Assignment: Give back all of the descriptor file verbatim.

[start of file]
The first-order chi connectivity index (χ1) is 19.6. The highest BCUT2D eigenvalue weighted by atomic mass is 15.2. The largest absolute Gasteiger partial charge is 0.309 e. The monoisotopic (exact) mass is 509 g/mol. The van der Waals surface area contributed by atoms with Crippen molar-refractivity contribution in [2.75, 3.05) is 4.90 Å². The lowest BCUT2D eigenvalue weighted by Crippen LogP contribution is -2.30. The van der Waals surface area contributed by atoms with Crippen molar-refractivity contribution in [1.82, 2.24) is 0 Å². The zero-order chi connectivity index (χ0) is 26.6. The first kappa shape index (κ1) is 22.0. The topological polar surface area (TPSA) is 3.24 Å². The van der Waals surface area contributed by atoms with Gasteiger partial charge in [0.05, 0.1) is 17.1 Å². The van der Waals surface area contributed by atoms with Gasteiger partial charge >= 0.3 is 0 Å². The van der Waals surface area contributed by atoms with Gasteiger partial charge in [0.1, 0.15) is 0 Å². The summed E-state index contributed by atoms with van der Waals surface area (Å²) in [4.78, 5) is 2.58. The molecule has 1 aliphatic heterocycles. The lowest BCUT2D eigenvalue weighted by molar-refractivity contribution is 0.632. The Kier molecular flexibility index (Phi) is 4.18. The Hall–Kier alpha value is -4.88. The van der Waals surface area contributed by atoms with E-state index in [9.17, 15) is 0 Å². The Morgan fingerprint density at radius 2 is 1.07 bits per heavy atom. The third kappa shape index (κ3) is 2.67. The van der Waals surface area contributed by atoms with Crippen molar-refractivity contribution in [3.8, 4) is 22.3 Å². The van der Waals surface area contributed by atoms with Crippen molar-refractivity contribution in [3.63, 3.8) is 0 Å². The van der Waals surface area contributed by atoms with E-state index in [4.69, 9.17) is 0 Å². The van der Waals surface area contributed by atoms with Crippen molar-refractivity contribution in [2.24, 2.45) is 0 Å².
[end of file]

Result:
The first-order chi connectivity index (χ1) is 19.6. The highest BCUT2D eigenvalue weighted by atomic mass is 15.2. The largest absolute Gasteiger partial charge is 0.309 e. The monoisotopic (exact) mass is 509 g/mol. The van der Waals surface area contributed by atoms with Crippen molar-refractivity contribution in [2.75, 3.05) is 4.90 Å². The lowest BCUT2D eigenvalue weighted by Crippen LogP contribution is -2.30. The van der Waals surface area contributed by atoms with Crippen molar-refractivity contribution in [1.82, 2.24) is 0 Å². The zero-order chi connectivity index (χ0) is 26.6. The first kappa shape index (κ1) is 22.0. The topological polar surface area (TPSA) is 3.24 Å². The van der Waals surface area contributed by atoms with Gasteiger partial charge in [0.05, 0.1) is 17.1 Å². The van der Waals surface area contributed by atoms with Gasteiger partial charge >= 0.3 is 0 Å². The van der Waals surface area contributed by atoms with Gasteiger partial charge in [0.1, 0.15) is 0 Å². The summed E-state index contributed by atoms with van der Waals surface area (Å²) in [4.78, 5) is 2.58. The molecule has 1 aliphatic heterocycles. The lowest BCUT2D eigenvalue weighted by molar-refractivity contribution is 0.632. The Kier molecular flexibility index (Phi) is 4.18. The Hall–Kier alpha value is -4.88. The van der Waals surface area contributed by atoms with E-state index in [9.17, 15) is 0 Å². The Morgan fingerprint density at radius 2 is 1.07 bits per heavy atom. The third kappa shape index (κ3) is 2.67. The van der Waals surface area contributed by atoms with Crippen molar-refractivity contribution in [3.8, 4) is 22.3 Å². The van der Waals surface area contributed by atoms with Crippen molar-refractivity contribution in [3.63, 3.8) is 0 Å². The van der Waals surface area contributed by atoms with E-state index in [4.69, 9.17) is 0 Å². The van der Waals surface area contributed by atoms with Crippen molar-refractivity contribution in [2.24, 2.45) is 0 Å².